China looms large in U.S. Senate hearing on FAS issues; Guam closely monitoring Compact developments

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Sen. Lisa Murkowski said the primary interest of the hearing is U.S. financial assistance for the FAS which is set to expire and how that might impact the United States’ interests in the region.

The U.S. Senate Committee on Energy and Natural Resources held a full committee meeting on the freely associated states to examine U.S. interests in the FAS.

Sen. Lisa Murkowski, who chairs the committee, said the primary interest of the hearing is U.S. financial assistance, which is set to expire in the Marshall Islands and the Federated States of Micronesia at the end of fiscal year 2023, and then in Palau at the end of fiscal year 2024.

The committee is especially interested in how these expirations might impact the United States’ interests in the region and whether it would create a leadership void that other nations might seek to fill, specifically China.

Douglas Domenech, Assistant Secretary, Insular and International Affairs U.S. Department of the Interior, testified that if grant assistance under the amended Compacts is allowed to expire by the end of 2023 and 2024 respectively, and is not extended, there is the risk of damaging the respective bilateral relationships of free association between the United States and these Pacific Island nations.

Domenech said fulfilling all three Compact of Free Association agreements is critical to sustaining the U.S.Government’s commitment to these nations and their respective efforts to advance their own economic self-sufficiency.

Randall Schriver, Assistant Secretary of Defense for Indo-Pacific Security Affairs of the U.S. Department of Defense testified that the U.S. is increasingly confronted with a
more assertive and confident China that is willing to accept friction in the pursuit of its interests.

He said China’s pursuit of an alternative vision for the Indo-Pacific region to reorder it in China’s favor puts the U.S. on a pathway to strategic competition.

“The reemergence of great power competition – if not carefully managed – poses a challenge to the free and open order in the Indo-Pacific region that underpins our continued peace and prosperity. Given our strong relationships with the Freely Associated States, we are particularly concerned by China’s use of coercive tools to attempt to erode their sovereignty and induce them to behave in accordance with Chinese interests. The United States and China are not destined to be adversaries, and we are prepared to
support China’s efforts in the region to the extent that China promotes long-term peace and prosperity for all in the Indo-Pacific,” Schriver said.

Sandra Oudkirk, Deputy Assistant Secretary for Australia, New Zealand, and Pacific Islands, Bureau of East Asian and Pacific Affairs, U.S. Department of State, testified that China has significantly increased its engagement with Pacific Islands over the past decade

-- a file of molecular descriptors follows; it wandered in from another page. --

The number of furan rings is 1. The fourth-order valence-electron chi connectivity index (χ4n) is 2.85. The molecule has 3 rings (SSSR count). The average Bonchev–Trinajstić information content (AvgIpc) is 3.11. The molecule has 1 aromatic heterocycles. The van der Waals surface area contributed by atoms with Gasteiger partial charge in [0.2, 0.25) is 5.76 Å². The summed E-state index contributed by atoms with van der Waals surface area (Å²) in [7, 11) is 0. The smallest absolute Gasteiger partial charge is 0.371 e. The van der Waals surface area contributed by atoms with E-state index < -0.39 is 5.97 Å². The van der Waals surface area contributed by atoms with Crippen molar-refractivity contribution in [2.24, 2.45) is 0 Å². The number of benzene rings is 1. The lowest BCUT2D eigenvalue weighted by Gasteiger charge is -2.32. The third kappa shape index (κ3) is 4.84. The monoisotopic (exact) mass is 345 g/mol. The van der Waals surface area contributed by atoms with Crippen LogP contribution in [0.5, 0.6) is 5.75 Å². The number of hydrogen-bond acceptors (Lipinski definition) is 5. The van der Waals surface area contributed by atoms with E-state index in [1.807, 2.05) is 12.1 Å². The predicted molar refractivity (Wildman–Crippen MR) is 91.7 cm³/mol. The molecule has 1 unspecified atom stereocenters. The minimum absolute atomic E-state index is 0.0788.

through development aid, investment, diplomatic engagement, military assistance and people-to-people exchanges.

She said China has provided $1.8 billion in assistance to the Pacific Islands since 2006, mostly for infrastructure, putting China third behind Australia ($7.7 billion) and the United States ($1.9 billion). Approximately 80 percent of Chinese assistance is comprised of concessional loans, with the remainder composed of in-kind assistance and grants.

Over the past decade, Oudkirk said dozens of senior leaders from China have visited the region, including President Xi Jinping’s 2014 Fiji visit to announce a strategic partnership. In 2015, Fiji’s PM made a return visit, meeting with Xi as well as Premier Li Keqiang. Papua New Guinea’s President O’Neill visited Beijing in 2016 and in June 2018, when he signed on to Beijing’s Belt and Road Initiative. In March 2017, President Xi hosted then Federated States of Micronesia President Christian for a state visit.

“Pacific Island countries’ collective debt to China rose from almost zero to more than $1.3 billion within the last decade. Chinese loans reportedly account for 60 percent of Tonga’s total external debt and 50 percent of Vanuatu’s external debt. Papua New Guinea has the biggest total debt to China at almost $590 million, about a quarter of its total external debt. There is a strong risk that these loans have the potential to be exploited for political leverage to extract additional concessions, as in the case of Sri Lanka’s Hambantota Port.
While the Freely Associated States do not have the same debts to China as some of their Pacific neighbors, China’s engagement is still growing. In the Federated States of Micronesia, China has provided $724 million between 2011 and 2016. In Palau, Chinese tourists and investment in the tourism sector dominates the market making Palau’s economy, which is highly dependent on tourism, susceptible to changes in China’s policies,” Oudkirk said.

Adelup Chief of Staff Tony Babauta, who formerly headed the Office of Insular Affairs, told the Patti Arroyo show on NewsTalk K57 that he agrees with the concern and recognition that China would exert economic and political influence in the Pacific if the U.S. does not renew the Compact.

Babauta said this is also the reason why Guam is so important as a strategic hub for national defense and security.

When it comes to Compact Impact for Guam, Babauta said Gov. Lou Leon Guerrero is working with Hawaii Governor David Ige to have a unified approach in developing a better system of monitoring Compact expenses in order to get more federal reimbursements on Compact costs.

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